I happened across On the Marionette Theatre by Heinrich von Kleist while reading the Wikipedia entry on Philip Pullman’s His Dark Materials series. Pullman had cited it as one of three influences, and it being the shortest of the three, I gave it a shot (naturally, due to my apparent “young adult” reading level that found me reading his trilogy in the first place).
The story begins with the writer having a chance meeting with a friend, and inquiring about his apparent interest in puppet theater. As the story moves on:
“And what is the advantage your puppets would have over living dancers?”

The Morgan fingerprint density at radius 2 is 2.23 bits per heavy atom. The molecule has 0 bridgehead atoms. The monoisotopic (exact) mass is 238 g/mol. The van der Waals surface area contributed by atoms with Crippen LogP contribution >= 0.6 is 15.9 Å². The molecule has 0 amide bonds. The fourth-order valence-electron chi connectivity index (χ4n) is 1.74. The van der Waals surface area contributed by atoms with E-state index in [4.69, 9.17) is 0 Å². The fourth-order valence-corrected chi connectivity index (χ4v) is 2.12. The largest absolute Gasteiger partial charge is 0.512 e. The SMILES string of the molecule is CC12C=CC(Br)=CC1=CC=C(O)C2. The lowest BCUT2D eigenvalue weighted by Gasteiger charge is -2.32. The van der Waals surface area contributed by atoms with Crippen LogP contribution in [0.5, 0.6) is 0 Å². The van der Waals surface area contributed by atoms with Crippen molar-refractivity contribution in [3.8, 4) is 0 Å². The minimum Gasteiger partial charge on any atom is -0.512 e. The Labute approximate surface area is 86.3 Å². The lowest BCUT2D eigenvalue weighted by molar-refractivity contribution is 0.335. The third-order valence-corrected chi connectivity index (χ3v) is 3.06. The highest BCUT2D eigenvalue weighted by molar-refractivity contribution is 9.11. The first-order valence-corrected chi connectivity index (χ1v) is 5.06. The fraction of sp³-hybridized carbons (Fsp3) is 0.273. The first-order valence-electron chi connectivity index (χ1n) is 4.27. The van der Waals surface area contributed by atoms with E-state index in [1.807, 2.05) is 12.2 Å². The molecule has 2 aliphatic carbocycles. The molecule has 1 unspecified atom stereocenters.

“The advantage? First of all a negative one, my friend: it would never be guilty of affectation. For affectation is seen, as you know, when the soul, or moving force, appears at some point other than the centre of gravity of the movement. Because the operator controls with his wire or thread only this centre, the attached limbs are just what they should be.… lifeless, pure pendulums, governed only by the law of gravity. This is an excellent quality. You’ll look for it in vain in most of our dancers.”
The remainder is a wonderful parable of vanity and grace.